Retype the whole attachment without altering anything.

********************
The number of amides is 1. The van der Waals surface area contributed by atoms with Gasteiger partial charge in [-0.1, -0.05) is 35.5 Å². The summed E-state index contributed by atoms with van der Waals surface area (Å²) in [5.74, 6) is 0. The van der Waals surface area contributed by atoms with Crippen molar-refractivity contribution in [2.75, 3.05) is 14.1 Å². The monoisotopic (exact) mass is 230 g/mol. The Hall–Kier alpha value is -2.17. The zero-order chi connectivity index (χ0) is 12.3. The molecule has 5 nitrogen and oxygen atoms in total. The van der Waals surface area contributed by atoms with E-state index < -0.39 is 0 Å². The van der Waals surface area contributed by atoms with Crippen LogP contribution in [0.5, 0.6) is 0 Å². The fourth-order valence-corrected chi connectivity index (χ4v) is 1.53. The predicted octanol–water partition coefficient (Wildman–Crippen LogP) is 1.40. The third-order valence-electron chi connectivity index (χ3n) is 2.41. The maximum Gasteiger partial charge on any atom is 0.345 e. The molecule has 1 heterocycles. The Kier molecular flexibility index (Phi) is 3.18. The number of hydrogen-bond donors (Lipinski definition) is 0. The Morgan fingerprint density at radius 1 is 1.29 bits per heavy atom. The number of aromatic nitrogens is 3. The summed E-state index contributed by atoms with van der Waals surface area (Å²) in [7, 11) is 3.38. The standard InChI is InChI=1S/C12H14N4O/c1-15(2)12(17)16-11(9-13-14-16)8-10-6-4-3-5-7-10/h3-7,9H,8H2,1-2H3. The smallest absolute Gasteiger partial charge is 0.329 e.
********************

The number of amides is 1. The van der Waals surface area contributed by atoms with Gasteiger partial charge in [-0.1, -0.05) is 35.5 Å². The summed E-state index contributed by atoms with van der Waals surface area (Å²) in [5.74, 6) is 0. The van der Waals surface area contributed by atoms with Crippen molar-refractivity contribution in [2.75, 3.05) is 14.1 Å². The monoisotopic (exact) mass is 230 g/mol. The Hall–Kier alpha value is -2.17. The zero-order chi connectivity index (χ0) is 12.3. The molecule has 5 nitrogen and oxygen atoms in total. The van der Waals surface area contributed by atoms with E-state index < -0.39 is 0 Å². The van der Waals surface area contributed by atoms with Crippen LogP contribution in [0.5, 0.6) is 0 Å². The fourth-order valence-corrected chi connectivity index (χ4v) is 1.53. The predicted octanol–water partition coefficient (Wildman–Crippen LogP) is 1.40. The third-order valence-electron chi connectivity index (χ3n) is 2.41. The maximum Gasteiger partial charge on any atom is 0.345 e. The molecule has 1 heterocycles. The Kier molecular flexibility index (Phi) is 3.18. The number of hydrogen-bond donors (Lipinski definition) is 0. The Morgan fingerprint density at radius 1 is 1.29 bits per heavy atom. The number of aromatic nitrogens is 3. The summed E-state index contributed by atoms with van der Waals surface area (Å²) in [7, 11) is 3.38. The standard InChI is InChI=1S/C12H14N4O/c1-15(2)12(17)16-11(9-13-14-16)8-10-6-4-3-5-7-10/h3-7,9H,8H2,1-2H3. The smallest absolute Gasteiger partial charge is 0.329 e.